Power from the barrel of a lens

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By Satish Sharma

Forget about the power that, according to Mao, flows from the Barrels of Guns!

A lot more power actually flows through the matte black barrels of lenses. Camera lenses! And this is a power that flows a lot more silently and, most of the time, it works it magic very subtly.

Very rarely do pictures explode on the media scene like the now infamous cover picture on the August 9th issue of Time magazine. Very rarely do pictures present us with such a questionable and ‘teachable’ moment about photography and its political uses. Rarely do photographs become such a powerful peg for discussions that go on and on. Discussions that need to go on because we have to understand, dissect and discuss the spaces that photography occupies in contemporary society. Spaces that are hardly any different from the times when photography was a medium controlled by the political and secret department of a British colonial government. Photography, we have to remember, was invented at a time when colonialism was at its height and became a major player in the colonial game. Something that British army cadets, who were to be posted in the colonies, were specially taught and equipped for.

Images of Afghanistan by Mohammad Qayoumi (prior to CIA intervention and Russian invasion).

The physical campus of Kabul University, pictured here, does not look very different today. But the people do. In the 1950s and '60s, students wore Western-style clothing; young men and women interacted relatively freely. Today, women cover their heads and much of their bodies, even in Kabul. A half-century later, men and women inhabit much more separate worlds. © Mohammad Qayoumi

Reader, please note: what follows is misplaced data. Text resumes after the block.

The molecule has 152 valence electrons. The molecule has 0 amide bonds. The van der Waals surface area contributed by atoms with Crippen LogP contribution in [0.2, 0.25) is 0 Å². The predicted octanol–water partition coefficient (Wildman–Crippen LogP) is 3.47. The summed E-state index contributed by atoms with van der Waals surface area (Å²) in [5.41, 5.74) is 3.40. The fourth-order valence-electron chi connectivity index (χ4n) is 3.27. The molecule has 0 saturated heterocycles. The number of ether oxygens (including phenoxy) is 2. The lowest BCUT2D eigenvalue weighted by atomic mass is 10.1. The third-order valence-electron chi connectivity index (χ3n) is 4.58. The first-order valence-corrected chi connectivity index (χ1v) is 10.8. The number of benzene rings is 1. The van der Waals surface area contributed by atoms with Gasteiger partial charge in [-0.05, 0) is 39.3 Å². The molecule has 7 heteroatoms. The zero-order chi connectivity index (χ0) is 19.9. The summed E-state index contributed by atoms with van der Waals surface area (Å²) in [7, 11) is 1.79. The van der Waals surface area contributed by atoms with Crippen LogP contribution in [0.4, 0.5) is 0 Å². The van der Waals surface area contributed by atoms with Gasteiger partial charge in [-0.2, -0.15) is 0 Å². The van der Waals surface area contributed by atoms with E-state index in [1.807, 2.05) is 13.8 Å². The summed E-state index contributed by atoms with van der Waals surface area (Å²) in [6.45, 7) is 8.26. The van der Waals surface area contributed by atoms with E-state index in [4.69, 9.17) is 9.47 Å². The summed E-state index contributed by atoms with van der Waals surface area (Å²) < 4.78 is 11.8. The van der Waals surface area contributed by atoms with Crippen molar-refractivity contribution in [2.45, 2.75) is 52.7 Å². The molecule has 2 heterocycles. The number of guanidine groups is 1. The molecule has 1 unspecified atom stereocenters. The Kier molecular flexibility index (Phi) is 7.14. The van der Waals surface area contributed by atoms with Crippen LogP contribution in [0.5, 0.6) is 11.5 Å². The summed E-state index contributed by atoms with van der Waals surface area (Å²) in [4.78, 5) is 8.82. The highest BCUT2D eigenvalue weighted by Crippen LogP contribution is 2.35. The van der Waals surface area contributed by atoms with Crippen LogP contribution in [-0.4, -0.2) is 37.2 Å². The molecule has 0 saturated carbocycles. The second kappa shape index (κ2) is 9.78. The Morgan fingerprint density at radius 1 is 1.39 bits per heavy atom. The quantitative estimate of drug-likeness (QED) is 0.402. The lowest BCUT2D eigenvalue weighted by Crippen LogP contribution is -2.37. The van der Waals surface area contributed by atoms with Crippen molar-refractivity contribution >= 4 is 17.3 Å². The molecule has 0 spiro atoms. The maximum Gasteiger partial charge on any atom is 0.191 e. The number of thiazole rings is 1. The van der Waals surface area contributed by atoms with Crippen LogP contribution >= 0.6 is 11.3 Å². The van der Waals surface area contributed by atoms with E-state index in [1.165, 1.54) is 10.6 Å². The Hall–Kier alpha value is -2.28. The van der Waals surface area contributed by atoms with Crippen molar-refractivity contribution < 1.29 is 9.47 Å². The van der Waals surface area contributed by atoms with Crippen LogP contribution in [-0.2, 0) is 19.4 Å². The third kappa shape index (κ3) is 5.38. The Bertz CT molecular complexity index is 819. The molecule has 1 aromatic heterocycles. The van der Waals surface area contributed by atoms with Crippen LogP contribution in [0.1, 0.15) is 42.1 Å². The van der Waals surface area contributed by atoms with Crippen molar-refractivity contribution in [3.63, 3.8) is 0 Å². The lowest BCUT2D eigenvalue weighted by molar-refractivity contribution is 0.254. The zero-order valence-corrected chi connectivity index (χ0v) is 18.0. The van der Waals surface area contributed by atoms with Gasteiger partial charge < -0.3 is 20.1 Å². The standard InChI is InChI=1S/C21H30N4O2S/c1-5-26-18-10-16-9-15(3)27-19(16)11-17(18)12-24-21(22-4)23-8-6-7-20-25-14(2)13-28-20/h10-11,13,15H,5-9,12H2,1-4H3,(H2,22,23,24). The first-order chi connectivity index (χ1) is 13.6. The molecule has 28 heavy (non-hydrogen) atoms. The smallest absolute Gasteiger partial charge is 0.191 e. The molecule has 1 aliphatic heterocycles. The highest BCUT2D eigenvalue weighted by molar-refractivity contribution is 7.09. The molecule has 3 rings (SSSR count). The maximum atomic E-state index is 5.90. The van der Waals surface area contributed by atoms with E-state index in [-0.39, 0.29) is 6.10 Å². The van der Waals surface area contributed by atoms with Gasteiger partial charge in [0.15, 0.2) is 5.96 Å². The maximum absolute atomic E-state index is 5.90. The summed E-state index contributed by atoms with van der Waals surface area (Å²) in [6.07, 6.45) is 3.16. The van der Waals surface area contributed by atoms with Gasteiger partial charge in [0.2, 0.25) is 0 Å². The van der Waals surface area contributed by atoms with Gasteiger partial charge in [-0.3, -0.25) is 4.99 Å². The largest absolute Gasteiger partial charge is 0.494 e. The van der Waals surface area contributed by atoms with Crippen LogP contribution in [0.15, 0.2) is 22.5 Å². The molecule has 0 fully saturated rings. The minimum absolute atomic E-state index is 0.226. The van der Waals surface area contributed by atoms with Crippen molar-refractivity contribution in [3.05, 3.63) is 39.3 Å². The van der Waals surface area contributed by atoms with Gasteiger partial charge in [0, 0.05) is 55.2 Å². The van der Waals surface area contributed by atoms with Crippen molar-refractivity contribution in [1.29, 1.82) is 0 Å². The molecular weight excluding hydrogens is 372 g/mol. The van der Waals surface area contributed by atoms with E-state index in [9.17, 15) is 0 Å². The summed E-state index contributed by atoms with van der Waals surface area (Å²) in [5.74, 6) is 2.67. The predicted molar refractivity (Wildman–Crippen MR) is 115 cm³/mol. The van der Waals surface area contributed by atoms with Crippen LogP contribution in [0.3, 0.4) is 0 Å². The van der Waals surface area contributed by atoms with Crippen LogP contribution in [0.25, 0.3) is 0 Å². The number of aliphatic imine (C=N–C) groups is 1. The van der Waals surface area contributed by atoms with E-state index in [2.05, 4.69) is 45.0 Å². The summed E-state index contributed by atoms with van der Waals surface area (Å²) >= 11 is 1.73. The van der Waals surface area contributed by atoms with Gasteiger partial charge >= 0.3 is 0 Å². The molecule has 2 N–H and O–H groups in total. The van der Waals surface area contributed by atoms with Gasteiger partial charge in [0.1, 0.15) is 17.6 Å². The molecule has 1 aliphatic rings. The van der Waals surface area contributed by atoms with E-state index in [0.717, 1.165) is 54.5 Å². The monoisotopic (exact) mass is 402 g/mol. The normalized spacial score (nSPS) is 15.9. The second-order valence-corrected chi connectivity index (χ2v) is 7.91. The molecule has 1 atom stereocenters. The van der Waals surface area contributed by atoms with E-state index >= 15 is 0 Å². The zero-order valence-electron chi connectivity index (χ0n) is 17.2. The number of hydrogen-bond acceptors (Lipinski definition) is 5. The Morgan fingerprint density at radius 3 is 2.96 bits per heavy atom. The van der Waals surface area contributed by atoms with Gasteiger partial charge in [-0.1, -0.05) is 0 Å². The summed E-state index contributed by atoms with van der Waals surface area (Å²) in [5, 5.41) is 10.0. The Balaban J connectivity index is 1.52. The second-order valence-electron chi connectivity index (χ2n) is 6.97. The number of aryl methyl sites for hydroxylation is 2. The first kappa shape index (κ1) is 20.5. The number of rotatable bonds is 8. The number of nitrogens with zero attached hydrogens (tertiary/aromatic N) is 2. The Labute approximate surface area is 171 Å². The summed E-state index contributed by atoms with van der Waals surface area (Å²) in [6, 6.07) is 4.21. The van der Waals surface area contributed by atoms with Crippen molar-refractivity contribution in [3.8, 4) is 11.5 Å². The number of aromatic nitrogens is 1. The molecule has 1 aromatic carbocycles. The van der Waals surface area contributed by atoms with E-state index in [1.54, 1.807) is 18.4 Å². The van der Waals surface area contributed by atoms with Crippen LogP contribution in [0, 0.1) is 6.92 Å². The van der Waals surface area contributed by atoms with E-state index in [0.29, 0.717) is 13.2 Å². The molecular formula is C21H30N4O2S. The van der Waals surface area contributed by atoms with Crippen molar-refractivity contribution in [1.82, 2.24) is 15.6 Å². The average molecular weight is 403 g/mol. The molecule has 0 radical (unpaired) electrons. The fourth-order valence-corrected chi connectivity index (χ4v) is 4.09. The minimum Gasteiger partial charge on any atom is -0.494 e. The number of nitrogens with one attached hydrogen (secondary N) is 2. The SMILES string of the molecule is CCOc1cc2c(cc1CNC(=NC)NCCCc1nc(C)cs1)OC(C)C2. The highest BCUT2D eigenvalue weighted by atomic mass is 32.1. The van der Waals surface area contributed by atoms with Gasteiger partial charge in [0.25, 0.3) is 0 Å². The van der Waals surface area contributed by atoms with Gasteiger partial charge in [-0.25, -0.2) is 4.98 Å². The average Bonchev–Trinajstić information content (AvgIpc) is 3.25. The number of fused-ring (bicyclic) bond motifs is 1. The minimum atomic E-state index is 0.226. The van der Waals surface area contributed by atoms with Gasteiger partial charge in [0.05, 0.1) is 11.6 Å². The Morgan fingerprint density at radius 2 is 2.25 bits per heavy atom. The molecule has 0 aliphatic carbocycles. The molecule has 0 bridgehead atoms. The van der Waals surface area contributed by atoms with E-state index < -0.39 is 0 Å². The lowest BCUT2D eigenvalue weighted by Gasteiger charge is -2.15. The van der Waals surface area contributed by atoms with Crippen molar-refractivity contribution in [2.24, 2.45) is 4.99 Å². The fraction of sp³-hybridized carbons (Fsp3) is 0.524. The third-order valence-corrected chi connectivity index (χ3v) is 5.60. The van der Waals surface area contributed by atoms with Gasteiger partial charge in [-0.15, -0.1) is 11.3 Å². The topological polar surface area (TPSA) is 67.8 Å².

In the 1950s and '60s, women were able to pursue professional careers in fields such as medicine. Today, schools that educate women are a target for violence, even more so than five or six years ago. © Mohammad Qayoumi

The central government of Afghanistan once oversaw various rural development programs, including one, pictured here, that sent nurses in jeeps to remote villages to inoculate residents from such diseases as cholera. Now, security concerns alone make such an effort nearly impossible. Government nurses, as well as U.N. and NGO medical workers, are regular targets for insurgent groups that merely want to create disorder and terror in society. © Mohammad Qayoumi

Photography is a powerful language, a valuable voice of authority for authorities. One has to understand how it is used. A “Writing with Light”- Photo Graphy is becoming more powerful than any other human language. It is more than just the world’s first universally understood language, one that needs no translators and appears to have no word language limitations because it is a technology driven by newer and newer technologies which give it a reach and power that no language ever had.

The endless flow of camera constructed pictures is, today, increasingly constructing our social and political landscape. Constructing us, actually, by manipulating the mental spaces that we live in. Defining our Drishti – our perception and very sense of self ! There are, after all, more photographs shot every year than there are bricks in the world. And photography, in its different, camera lens based, avatars (film and television, for example) is what makes us what we are -who we are manufactured to be.